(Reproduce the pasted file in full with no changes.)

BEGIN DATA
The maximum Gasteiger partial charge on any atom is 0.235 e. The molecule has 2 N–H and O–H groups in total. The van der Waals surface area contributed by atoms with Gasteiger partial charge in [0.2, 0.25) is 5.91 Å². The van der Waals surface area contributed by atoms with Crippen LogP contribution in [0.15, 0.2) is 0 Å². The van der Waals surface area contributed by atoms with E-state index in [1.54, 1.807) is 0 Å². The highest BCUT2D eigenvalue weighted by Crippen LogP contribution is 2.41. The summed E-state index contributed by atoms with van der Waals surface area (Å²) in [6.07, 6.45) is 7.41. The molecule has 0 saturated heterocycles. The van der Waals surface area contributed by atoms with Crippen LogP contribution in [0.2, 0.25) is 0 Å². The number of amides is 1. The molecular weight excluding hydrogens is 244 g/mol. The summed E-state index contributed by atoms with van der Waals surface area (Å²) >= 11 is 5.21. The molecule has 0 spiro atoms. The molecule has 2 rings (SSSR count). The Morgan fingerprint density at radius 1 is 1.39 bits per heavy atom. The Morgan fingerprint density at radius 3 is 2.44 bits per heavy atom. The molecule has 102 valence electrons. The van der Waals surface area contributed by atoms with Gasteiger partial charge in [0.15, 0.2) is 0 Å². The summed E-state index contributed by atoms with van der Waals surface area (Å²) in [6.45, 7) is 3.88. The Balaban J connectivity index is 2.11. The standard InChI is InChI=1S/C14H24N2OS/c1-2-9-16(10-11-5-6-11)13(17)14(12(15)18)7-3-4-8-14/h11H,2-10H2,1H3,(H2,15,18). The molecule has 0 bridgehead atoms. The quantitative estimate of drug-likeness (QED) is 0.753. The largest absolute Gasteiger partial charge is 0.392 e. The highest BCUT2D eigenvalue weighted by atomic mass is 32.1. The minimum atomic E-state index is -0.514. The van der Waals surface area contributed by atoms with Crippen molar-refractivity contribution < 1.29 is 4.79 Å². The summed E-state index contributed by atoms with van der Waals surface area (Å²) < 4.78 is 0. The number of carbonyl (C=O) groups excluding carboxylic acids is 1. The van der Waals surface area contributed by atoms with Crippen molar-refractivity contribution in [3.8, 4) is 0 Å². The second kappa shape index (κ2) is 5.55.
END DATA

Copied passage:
The maximum Gasteiger partial charge on any atom is 0.235 e. The molecule has 2 N–H and O–H groups in total. The van der Waals surface area contributed by atoms with Gasteiger partial charge in [0.2, 0.25) is 5.91 Å². The van der Waals surface area contributed by atoms with Crippen LogP contribution in [0.15, 0.2) is 0 Å². The van der Waals surface area contributed by atoms with E-state index in [1.54, 1.807) is 0 Å². The highest BCUT2D eigenvalue weighted by Crippen LogP contribution is 2.41. The summed E-state index contributed by atoms with van der Waals surface area (Å²) in [6.07, 6.45) is 7.41. The molecule has 0 saturated heterocycles. The van der Waals surface area contributed by atoms with Crippen LogP contribution in [0.2, 0.25) is 0 Å². The number of amides is 1. The molecular weight excluding hydrogens is 244 g/mol. The summed E-state index contributed by atoms with van der Waals surface area (Å²) >= 11 is 5.21. The molecule has 0 spiro atoms. The molecule has 2 rings (SSSR count). The Morgan fingerprint density at radius 1 is 1.39 bits per heavy atom. The Morgan fingerprint density at radius 3 is 2.44 bits per heavy atom. The molecule has 102 valence electrons. The van der Waals surface area contributed by atoms with Gasteiger partial charge in [0.15, 0.2) is 0 Å². The summed E-state index contributed by atoms with van der Waals surface area (Å²) in [6.45, 7) is 3.88. The Balaban J connectivity index is 2.11. The standard InChI is InChI=1S/C14H24N2OS/c1-2-9-16(10-11-5-6-11)13(17)14(12(15)18)7-3-4-8-14/h11H,2-10H2,1H3,(H2,15,18). The molecule has 0 bridgehead atoms. The quantitative estimate of drug-likeness (QED) is 0.753. The largest absolute Gasteiger partial charge is 0.392 e. The highest BCUT2D eigenvalue weighted by atomic mass is 32.1. The minimum atomic E-state index is -0.514. The van der Waals surface area contributed by atoms with Crippen molar-refractivity contribution < 1.29 is 4.79 Å². The summed E-state index contributed by atoms with van der Waals surface area (Å²) < 4.78 is 0. The number of carbonyl (C=O) groups excluding carboxylic acids is 1. The van der Waals surface area contributed by atoms with Crippen molar-refractivity contribution in [3.8, 4) is 0 Å². The second kappa shape index (κ2) is 5.55.